I don’t feel hate
The last time I gave an exhortation was in 2005, and when I was thinking about what to say today, I had to make a decision about whether or not to address the elephant in the room, or to ignore him.
I think that life is too short to ignore elephants, so the elephant will not be ignored. I am gay, and I am married to another man, and I am Christadelphian. For many years I was not a member of a Central Fellowship Ecclesia, but in February of last year I was warmly welcomed into this ecclesia. I am profoundly grateful to each and every one of you, individually and collectively for that.
As expected, there were individuals in the wider Christadelphian community who were less than enthusiastic about your decision, and I understand that one or two of them have made their disagreement known to you.
These disagreements have been handled wonderfully by the ecclesia. I’ve never been made to feel that I am a burden to you, and I have seen some wonderfully tactful emails sent by David, as well as receiving many beautifully supportive messages from you.
One of the things that people have said to me in private is that they didn’t realise just how bad homophobia can be, and that they are impressed with the grace that I have displayed in response to some of the hostility that has been directed at me.
One of my last exhortations at Belfast was about tolerance. Somewhat ironically, it was well received. I thought it would be appropriate to tell you, in my first exhortation at Edinburgh, about how I deal with intolerance.
It must be said that it is partly due to experience. As the saying goes, you can get used to anything except hanging.
You will be pleased to know that is only a part of it, and a small part at that.
I am going to fly off at a tangent now and talk about mental health. For almost all of my adult life I have struggled with depression and anxiety. In recent years I have been privileged to have a very good relationship with a very skilled counsellor, and I have benefited greatly from that. My counsellor has taught me cognitive behavioural therapy and mindfulness meditation. Because of that, depression and anxiety are no longer things that I struggle with. And because of that, I am very aware of how my emotions work and how much control I can have over them.
If someone approached you on the street and started to shout in your face, you might respond by shouting back. That’s the normal thing to do, I guess. But as someone leading a mindful meditation might say “there is a gap between stimulus and response”.
That gap is tiny, but if you are looking for it, it is there. Sometimes, with practice, you can change the response.
The normal response to a hostile stimulus is a hostile response, but if you are aware of that gap, that tiny gap, between stimulus and response you can change it. This is not easy, but it is possible.
To apparently fly off on another tangent, I’m going to talk about the German entry in the 2021 Eurovision Song Contest. In 2021, the British entry came last in the final, in 26th place with no points. The German entry came 25th, with three points. Despite that, I think the German entry in the 2021 Eurovision Song Contest was really rather wonderful. It was written by Jendrik Sigwart and Christoph Oswald, and performed by Sigwart, and it is called I Don’t Feel Hate.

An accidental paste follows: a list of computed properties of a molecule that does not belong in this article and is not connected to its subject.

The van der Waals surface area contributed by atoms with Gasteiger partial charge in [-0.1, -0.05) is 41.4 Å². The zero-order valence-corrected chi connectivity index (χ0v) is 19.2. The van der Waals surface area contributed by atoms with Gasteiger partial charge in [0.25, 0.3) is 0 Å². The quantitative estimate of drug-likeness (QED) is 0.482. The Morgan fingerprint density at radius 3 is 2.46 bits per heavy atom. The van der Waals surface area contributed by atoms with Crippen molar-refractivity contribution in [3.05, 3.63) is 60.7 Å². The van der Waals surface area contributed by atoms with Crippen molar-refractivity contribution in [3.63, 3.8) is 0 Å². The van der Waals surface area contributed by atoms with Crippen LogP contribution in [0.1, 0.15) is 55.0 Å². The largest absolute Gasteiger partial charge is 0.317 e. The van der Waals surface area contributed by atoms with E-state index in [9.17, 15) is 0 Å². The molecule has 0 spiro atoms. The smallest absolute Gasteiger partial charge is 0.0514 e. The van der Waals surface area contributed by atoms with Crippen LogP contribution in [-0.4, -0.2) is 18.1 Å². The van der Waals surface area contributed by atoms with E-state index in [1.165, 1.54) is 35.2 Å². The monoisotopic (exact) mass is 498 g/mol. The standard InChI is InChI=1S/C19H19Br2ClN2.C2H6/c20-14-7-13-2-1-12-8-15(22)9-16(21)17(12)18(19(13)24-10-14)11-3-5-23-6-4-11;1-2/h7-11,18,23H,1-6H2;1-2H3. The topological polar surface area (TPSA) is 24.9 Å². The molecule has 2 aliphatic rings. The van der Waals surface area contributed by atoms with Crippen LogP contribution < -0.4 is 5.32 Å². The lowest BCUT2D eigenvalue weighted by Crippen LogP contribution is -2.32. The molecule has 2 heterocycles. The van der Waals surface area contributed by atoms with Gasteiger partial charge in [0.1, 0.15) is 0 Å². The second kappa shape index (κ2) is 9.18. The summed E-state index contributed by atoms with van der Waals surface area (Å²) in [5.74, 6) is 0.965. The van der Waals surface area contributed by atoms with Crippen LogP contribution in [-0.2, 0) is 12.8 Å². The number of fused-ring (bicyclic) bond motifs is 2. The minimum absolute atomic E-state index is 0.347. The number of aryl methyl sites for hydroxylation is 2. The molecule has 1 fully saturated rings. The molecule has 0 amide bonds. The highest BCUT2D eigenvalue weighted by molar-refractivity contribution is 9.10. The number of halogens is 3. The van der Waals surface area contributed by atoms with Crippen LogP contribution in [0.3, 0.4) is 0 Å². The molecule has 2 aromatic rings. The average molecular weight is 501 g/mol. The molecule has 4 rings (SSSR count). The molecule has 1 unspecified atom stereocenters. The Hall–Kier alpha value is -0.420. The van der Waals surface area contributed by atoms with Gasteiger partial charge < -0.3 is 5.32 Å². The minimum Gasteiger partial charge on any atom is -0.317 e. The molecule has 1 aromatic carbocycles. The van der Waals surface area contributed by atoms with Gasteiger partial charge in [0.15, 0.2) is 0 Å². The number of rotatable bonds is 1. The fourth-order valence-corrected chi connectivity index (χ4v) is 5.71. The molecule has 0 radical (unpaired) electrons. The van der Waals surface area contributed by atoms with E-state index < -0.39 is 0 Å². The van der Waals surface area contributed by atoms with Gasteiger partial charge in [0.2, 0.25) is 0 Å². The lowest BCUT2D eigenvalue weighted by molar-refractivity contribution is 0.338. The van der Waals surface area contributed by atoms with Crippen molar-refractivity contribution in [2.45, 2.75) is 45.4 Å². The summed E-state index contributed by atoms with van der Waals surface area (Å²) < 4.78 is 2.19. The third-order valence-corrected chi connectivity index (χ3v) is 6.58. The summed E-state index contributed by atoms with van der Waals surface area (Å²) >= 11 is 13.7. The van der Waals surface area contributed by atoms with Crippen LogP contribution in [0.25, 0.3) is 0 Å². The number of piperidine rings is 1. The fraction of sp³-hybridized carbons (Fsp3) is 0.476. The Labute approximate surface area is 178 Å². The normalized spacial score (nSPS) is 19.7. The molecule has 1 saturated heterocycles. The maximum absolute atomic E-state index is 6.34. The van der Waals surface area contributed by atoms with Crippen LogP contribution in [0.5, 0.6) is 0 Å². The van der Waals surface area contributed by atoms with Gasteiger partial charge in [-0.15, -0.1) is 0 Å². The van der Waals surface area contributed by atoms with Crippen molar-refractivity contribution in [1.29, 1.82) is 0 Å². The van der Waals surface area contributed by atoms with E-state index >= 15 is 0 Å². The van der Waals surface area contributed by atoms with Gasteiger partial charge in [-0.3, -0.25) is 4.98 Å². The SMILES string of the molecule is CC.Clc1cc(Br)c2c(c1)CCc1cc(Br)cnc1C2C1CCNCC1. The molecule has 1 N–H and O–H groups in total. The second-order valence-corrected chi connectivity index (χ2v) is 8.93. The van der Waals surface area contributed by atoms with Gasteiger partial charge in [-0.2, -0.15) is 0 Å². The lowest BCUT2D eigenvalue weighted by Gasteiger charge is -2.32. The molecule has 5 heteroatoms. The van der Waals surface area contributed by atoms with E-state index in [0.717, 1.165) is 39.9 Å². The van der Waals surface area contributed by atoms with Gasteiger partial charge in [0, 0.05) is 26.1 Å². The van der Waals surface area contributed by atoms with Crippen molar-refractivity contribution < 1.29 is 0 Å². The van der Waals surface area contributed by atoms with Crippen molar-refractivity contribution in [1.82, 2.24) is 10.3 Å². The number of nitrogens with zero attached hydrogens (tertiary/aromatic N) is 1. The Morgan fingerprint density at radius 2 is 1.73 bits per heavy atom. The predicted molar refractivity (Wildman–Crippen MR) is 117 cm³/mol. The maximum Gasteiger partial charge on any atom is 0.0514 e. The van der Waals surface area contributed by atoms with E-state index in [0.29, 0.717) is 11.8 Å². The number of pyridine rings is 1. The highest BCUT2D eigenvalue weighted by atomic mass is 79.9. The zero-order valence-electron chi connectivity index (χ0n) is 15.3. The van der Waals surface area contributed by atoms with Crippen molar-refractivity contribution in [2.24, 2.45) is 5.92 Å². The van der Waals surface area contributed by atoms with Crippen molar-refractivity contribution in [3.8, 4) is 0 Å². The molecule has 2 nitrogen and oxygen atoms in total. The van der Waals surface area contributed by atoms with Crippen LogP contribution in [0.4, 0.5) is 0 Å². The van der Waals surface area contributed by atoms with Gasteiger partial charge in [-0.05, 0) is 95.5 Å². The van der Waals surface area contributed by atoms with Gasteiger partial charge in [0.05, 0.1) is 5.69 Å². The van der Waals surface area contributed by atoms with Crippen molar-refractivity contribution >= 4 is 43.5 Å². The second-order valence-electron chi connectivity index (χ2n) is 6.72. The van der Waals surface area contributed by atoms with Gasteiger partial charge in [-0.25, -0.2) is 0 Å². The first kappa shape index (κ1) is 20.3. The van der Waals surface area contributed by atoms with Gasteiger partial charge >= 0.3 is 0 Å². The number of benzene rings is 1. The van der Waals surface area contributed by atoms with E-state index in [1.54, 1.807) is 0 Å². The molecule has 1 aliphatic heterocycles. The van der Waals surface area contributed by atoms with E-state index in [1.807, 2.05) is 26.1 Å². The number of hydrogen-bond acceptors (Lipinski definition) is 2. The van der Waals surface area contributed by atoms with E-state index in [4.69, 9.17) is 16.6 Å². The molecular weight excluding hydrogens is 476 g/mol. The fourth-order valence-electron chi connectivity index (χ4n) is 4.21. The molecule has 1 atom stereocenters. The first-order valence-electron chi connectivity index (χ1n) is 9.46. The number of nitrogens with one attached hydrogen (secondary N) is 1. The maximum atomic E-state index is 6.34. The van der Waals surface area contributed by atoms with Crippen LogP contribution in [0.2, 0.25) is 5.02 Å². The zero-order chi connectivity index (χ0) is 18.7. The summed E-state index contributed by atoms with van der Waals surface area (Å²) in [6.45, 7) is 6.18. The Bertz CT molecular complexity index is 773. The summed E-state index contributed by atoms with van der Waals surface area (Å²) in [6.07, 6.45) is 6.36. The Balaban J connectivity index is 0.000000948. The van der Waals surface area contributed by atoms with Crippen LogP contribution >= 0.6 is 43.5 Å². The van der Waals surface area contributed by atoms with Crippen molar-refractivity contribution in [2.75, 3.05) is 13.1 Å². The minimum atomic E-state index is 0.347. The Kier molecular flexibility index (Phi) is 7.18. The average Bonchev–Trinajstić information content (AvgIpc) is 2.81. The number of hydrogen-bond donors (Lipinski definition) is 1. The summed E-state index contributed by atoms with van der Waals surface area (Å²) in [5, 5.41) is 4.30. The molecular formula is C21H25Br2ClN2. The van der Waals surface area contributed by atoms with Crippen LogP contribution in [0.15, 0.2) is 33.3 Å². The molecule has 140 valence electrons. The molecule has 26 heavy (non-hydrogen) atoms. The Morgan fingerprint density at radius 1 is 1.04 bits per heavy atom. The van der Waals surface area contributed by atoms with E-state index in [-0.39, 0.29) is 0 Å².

If I could, I would perform my own version of I Don’t Feel Hate right now, but, alas, I lack the vocal range necessary, so I am just going to read to you what I think are the most important words in the song.
I don’t feel hateI Don’t Feel Hate
I just feel sorry
You feel so very clever whenever you find another way to wear me down
But I don’t feel hate
I just feel sorry
So you can wiggle with that middle finger, it’ll never wiggle back to you
Those words encapsulate how, with the benefit of experience and the privilege of years of therapy, I feel.
People approach me with hostility. People approach me with hate. They often do those things with a very thin veneer of “Christian love”. I was able to find the gap between those stimuli and my responses. I don’t feel hate; I just feel sorry. I feel sorry for the hostile and hateful.
Negativity feeds negativity. If I responded to hostility and hate with hostility and hate, then I wouldn’t feel any better. I would feel worse. And, of course, there is more hostility and hate in the world, making it a worse place.
Positivity feeds positivity. If I respond to hostility and hate with kindness and love, I feel better. And, of course, there is more kindness and love in the world, making it a better place.
I don’t feel hate, I just feel sorry, and because I feel sorry I can respond with love and kindness.
I just want to clarify at this point that this is something that I have learned after more than a decade of therapy, and my therapist is probably one of the most qualified therapists in the country. It isn’t easy to respond in this way, and nobody should be ashamed if they can’t.
One of the wonderful things about exhorting is you have a captive, and polite, audience. Much as I would like to continue to talk about psychology, and much as I would love to tell you about my second favourite Eurovision song (which is the 2007 Bulgarian entry, if you are interested) this is an exhortation, and it ought to contain some uplifting scriptural reflection, some “edifying preparation for the breaking of bread” as the Ecclesial Guide says.
Matthew 5, verses 38 and 39.
You have heard that it was said, “Eye for eye, and tooth for tooth.” But I tell you, do not resist an evil person. If anyone slaps you on the right cheek, turn to them the other cheek also.Matthew 5:39-39, NIV
The entire substance of this exhortation comes from those two verses. If someone slaps you on the right cheek, turn the other cheek. Don’t respond to hostility and hatred with hostility and hatred. Don’t feel hate, just feel sorry.